Hagedorn


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hawthorne (Crataegus Species)

(haw-thorn) ,

aubepine

(trade name),

cum flore

(trade name),

hagedorn

(trade name),

maybush

(trade name),

whitehorn

(trade name)

Classification

Therapeutic: antihypertensives
HypertensionMild to moderate HFAnginaSpasmolyticSedative

Action

Active compounds in hawthorne include flavonoids and procyanidins.
Increase coronary blood flow.
Positive inotropic and chronotropic effects because of increased permeability to calcium and inhibition of phosphodiesterase.

Therapeutic effects

Increased cardiac output.
Decreased BP, myocardial workload, and oxygen consumption.

Pharmacokinetics

Absorption: Unknown.
Distribution: Unknown.
Metabolism and Excretion: Unknown.
Half-life: Unknown.

Time/action profile

ROUTEONSETPEAKDURATION
POunknown6-8 wkunknown

Contraindications/Precautions

Contraindicated in: Pregnancy (potential uterine activity); Lactation.
Use Cautiously in: Concurrent use with ACE inhibitors and digoxin; Do not discontinue use abruptly.

Adverse Reactions/Side Effects

Central nervous system

  • agitation
  • dizziness
  • fatigue
  • vertigo
  • headache
  • sedation (high dose)
  • sleeplessness
  • sweating

Cardiovascular

  • hypotension (high dose)
  • palpitations

Dermatologic

  • rash

Gastrointestinal

  • nausea

Interactions

May potentiate effects of digoxin, calcium channel blockers, and beta blockers.Concurrent use with phosphodiesterase-5 inhibitors (sildenafil, tadalafil, vardenafil ) and nitrates may potentiate vasodilatory effects.May cause additive CNS depression when used with other CNS depressants.Additive effect with other cardiac glycoside–containing herbs (digitalis leaf, black hellebore, oleander leaf, and others).Additive hypotensive effects with herbs than lower BP such as ginger, panax ginseng, coenzyme Q-10and valerian.Additive effect with other cardioactive herbs (devil’s claw, fenugreek, and others).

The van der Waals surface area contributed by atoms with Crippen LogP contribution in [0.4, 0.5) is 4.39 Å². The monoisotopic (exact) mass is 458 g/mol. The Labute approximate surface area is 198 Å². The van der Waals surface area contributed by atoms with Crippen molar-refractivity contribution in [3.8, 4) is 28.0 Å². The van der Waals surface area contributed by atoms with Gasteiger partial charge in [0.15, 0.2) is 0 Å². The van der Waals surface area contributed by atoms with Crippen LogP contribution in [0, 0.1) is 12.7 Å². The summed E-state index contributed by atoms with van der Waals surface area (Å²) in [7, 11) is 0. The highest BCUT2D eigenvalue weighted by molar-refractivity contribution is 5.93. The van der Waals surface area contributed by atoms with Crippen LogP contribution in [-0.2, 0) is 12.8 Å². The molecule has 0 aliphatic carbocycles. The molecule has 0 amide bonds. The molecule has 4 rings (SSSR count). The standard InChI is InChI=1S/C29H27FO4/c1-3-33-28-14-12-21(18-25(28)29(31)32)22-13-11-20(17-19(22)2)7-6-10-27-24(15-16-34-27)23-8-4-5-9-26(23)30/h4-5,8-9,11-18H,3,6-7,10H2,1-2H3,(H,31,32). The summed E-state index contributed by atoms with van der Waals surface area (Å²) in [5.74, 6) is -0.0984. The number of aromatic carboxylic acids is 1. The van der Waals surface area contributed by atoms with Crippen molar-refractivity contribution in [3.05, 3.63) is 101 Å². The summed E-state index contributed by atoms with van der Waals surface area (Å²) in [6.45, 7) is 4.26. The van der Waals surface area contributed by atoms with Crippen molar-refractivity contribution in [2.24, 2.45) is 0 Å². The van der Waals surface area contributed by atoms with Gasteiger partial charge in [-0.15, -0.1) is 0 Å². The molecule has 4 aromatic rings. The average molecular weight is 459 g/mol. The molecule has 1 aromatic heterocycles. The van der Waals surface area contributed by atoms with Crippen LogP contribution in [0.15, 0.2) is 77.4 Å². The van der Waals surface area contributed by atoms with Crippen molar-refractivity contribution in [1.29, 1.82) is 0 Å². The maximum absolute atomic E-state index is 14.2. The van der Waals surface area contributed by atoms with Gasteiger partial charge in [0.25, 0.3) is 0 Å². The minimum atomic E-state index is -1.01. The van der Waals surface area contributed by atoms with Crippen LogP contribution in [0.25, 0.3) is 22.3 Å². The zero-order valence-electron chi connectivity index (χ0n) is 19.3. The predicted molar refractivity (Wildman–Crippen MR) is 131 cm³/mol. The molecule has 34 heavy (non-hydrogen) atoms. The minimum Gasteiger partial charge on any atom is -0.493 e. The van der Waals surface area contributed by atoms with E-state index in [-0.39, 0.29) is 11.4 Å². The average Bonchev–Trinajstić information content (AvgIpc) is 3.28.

Oral (Adults) Heart failure—160–1800 mg standardized hawthorne leaf with flower extract in 2–3 divided doses daily. Hawthorne fluid extract (1:1 in 25% alcohol)—0.5–1 mL tid; hawthorne fruit tincture (1:5 in 45% alcohol)—1–2 mL tid; dried hawthorne berries—300–1000 mg tid.

Availability (generic available)

Dried fruit: OTC
Liquid extract of the fruit or leaf: OTC
Tincture of the fruit or leaf: OTC

Nursing implications

Nursing assessment

  • Monitor intake and output rations and daily weight. Assess for peripheral edema, auscultate lungs for rales and crackles during therapy.
  • Assess BP and pulse periodically during therapy.

Potential Nursing Diagnoses

Decreased cardiac output (Indications)
Deficient knowledge, related to medication regimen (Patient/Family Teaching)

Implementation

  • Administered as 2–3 divided doses daily at the same time.
  • May be taken without regard to food.

Patient/Family Teaching

  • Advise patients that there are other proven therapies available for treatment of heart failure. These therapies should be employed prior to initiating treatment with hawthorne.
  • Tell patient not to take hawthorne without the advice of health care professional.
  • Instruct patients in the symptoms of a heart attack (pain in the region of the heart, jaw, arm, or upper abdomen; sweating; chest tightness) and heart failure (shortness of breath, chest tightness, dizziness, sweating) and to promptly contact health care professional if they occur.